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May 13, 2001

Douglas Adams.

The Dalai Lama came to Portland today; thousands of people packed the downtown Pioneer Square. There were performances by many local musicians and dancers, including a couple Portland electronica bands and Portland's taiko drumming group, which I noticed several of the Tibetan dancers and musicians found quite interesting. The Dalai Lama gave a very straightforward and simple but quite effective speech about compassion, nonviolence, and the need for political resolve to make a better world. He also told a brief but moving story about how, when he was still in Tibet, they used to greatly value everything that said "Made in U.S.A." --- that the Tibetans used to think of the Americans as lovers of and defenders of human rights, democracy, and freedom. It was later that he realized that American foreign policy has not always been as effective or strong in the defense of these principles. Yet, he felt that Americans, as a people, really do believe in these things, and we have a special responsibility to work to make our government uphold these principles. It was, like everything he said, very straightforward and simple, yet I have to admit I became slightly teary hearing this account.

I bought a book called Hostage of Beijing: The Abduction of the Panchen Lama, which, in addition to being about the Panchen Lama kidnapping, is also an excellent account of the complicated history and politics of Tibet in the twentieth century. The book begins with a quote from the remarkable previous Dalai Lama, the Thirteenth, shortly before his death:

... if you are not able to defend yourself now then the institution of the Dalai Lama, other venerable incarnations and those who protect the teachings will be wiped out completely. Monasteries will be looted, property confiscated and all living beings will be destroyed ... official property will be confiscated. The people will be slaves of the conquerors and they will roam the land in bondage. All souls will be immersed in suffering and fear. And the night will be long and dark.

I've been thinking recently about the relationship between urban planning and personal discipline. I've always been suspicious of the idea of discipline; it seemed overly restrictive, and could lead to contrived strategies that obscure creative impulses that come from outside one's ideas and plans.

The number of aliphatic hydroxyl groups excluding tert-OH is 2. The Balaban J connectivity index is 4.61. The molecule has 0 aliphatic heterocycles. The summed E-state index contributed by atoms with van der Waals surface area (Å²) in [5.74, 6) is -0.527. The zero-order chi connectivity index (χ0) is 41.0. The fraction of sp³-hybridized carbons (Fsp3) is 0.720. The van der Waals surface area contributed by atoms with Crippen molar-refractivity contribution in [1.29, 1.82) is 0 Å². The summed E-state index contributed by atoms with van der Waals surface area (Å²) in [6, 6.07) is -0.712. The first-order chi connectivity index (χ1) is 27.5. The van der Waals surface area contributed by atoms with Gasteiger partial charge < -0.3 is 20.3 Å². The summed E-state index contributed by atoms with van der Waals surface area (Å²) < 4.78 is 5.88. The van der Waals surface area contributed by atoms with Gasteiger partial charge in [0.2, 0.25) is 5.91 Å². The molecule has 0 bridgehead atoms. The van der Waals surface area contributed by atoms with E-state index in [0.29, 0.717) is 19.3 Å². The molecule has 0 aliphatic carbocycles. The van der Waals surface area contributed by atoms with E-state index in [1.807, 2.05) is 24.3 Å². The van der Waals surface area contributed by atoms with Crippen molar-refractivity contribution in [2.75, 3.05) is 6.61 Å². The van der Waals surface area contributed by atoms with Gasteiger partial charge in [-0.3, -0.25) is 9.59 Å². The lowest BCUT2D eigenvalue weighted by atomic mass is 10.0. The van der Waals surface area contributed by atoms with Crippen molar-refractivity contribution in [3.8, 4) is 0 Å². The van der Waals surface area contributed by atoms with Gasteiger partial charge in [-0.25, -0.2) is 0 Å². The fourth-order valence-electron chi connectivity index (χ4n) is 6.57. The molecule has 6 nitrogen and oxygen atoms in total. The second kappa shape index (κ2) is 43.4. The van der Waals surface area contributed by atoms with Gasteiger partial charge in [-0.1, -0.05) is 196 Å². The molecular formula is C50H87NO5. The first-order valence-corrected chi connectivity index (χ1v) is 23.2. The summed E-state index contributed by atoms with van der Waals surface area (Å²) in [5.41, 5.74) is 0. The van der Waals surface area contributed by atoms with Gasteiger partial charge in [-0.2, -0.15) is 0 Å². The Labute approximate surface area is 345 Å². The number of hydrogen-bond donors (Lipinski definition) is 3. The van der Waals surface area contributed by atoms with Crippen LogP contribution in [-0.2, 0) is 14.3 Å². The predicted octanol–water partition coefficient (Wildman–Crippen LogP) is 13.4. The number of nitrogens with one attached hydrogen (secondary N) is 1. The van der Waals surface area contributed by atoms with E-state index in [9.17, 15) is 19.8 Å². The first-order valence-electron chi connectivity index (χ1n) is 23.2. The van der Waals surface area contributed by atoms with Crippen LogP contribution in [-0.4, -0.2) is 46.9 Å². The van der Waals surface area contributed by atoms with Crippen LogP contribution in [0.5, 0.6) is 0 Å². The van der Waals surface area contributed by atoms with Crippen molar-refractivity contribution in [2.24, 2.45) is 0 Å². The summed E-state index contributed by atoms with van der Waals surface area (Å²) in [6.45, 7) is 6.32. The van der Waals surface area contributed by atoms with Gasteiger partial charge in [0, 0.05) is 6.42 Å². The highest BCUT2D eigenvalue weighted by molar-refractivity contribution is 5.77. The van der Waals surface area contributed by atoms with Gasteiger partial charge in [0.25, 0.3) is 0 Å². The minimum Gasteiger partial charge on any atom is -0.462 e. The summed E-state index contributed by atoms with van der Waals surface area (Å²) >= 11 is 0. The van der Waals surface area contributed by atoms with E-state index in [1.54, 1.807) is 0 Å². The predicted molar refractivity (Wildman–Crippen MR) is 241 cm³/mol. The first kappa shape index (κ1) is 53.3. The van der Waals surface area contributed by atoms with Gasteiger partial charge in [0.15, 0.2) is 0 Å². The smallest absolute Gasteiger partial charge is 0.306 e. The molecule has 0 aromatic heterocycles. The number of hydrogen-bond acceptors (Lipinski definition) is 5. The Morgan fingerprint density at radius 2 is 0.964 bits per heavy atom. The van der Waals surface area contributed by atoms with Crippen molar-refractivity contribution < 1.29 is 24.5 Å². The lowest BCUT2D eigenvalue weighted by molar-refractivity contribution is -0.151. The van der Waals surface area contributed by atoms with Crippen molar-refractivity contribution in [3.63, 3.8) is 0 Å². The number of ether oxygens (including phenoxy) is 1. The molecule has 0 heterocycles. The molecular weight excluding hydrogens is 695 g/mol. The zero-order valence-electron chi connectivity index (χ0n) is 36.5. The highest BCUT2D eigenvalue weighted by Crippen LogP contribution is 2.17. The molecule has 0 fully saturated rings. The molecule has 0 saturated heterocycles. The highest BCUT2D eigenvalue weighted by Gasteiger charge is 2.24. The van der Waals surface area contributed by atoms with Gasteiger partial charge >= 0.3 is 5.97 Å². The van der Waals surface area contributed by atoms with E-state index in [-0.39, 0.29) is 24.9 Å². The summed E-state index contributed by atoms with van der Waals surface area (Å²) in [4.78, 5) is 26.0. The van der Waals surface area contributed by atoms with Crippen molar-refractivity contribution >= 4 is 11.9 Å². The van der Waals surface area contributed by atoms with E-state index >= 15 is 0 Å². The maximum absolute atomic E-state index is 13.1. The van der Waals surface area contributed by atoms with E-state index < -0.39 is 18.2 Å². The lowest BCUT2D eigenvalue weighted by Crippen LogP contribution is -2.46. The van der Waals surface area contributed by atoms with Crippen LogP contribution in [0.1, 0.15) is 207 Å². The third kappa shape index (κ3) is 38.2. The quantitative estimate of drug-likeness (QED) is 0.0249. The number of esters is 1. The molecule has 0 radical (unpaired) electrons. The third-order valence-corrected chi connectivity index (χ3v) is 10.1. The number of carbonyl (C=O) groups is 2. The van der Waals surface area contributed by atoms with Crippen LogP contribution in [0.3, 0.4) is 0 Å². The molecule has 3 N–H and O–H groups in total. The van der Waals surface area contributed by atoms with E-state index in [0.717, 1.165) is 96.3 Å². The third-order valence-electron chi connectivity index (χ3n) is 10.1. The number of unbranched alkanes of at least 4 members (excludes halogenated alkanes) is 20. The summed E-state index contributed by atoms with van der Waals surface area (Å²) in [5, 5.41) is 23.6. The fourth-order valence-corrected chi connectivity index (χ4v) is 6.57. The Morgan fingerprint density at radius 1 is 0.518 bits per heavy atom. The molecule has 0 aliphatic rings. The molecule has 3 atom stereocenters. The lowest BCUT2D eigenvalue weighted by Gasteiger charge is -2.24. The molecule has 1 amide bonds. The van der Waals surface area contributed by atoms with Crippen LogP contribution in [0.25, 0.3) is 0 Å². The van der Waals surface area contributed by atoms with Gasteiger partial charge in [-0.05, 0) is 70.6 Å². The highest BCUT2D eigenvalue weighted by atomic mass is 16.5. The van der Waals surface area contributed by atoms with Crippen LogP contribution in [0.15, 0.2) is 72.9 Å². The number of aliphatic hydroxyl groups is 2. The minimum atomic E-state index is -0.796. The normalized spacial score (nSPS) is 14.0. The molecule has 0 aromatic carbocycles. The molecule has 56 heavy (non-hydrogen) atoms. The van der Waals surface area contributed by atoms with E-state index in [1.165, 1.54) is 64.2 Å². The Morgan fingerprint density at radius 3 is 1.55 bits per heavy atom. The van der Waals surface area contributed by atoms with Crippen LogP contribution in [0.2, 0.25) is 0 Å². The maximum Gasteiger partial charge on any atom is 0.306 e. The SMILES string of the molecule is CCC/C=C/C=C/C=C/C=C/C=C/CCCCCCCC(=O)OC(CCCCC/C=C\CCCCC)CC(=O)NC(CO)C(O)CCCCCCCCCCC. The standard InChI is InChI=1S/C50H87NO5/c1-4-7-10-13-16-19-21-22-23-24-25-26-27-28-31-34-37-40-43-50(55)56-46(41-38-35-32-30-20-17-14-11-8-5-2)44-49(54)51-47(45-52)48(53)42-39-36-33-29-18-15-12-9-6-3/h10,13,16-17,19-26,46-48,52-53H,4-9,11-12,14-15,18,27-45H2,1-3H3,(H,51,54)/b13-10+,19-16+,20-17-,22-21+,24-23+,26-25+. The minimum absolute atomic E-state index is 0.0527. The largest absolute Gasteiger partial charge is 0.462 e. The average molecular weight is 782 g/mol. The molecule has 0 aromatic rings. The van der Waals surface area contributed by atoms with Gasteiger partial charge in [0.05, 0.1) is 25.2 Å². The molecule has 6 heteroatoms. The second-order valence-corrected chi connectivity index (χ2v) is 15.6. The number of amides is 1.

But I was reading a book recently (in the bookstore, so I don't remember the title!) about urban planning -- it had a chapter on Portland. The basic argument was that Portland's famous Urban Growth Boundary has worked through unexpected beneficial side-effects. Originally, the UGB was just intended to protect farmland from development; interestingly it was a coalition of environmentalists and farmers that got the original UGB law passed. But its unexpected beneficial side effect is that it helped to revitalize Portland's center, which was desolate and in decay at the time.

Their argument is that the UGB reflected some develpment capital from the edges back to the center. It's not so much that it succeeded entirely in its other goal of increasing urban densities; it has done this to some extent, but suburbs are still lower density than would be ideal. However, what's different about Portland is that the center of the city is seen as the most livable part of the metropolitan area rather than the least. For example, they interviewed a teenage girl from the suburbs whose eyes glazed over when they talked about urban planning, but she told them that she came downtown on a regular basis because it was the best place to hang out and have fun. The authors commented that no other cities Portland's size in the US (i.e., medium-sized) have a similarly vibrant downtown. Only some much larger cities, like New York, have anything like this. This revitalization did not come from detailed redevelopment planning --- it came more organically, with capital reflected back to the center from where it might have otherwise have fled.

Which got me to thinking about discipline. Instead of trying to force myself to do things that I think I should do, it occurred to me that perhaps I should just concentrate on doing less of the things that are distractions or less productive and creative; so rather than making an effort at the things I want to focus on, I would just allow myself to naturally fill the newly open time with whatever comes to mind. This I think can lead to less contrived evolution of action and certainly allows the space for the unexpected. I've been trying this form of inverted discipline for a little while now and it has given me a strange sense of well-being and energy.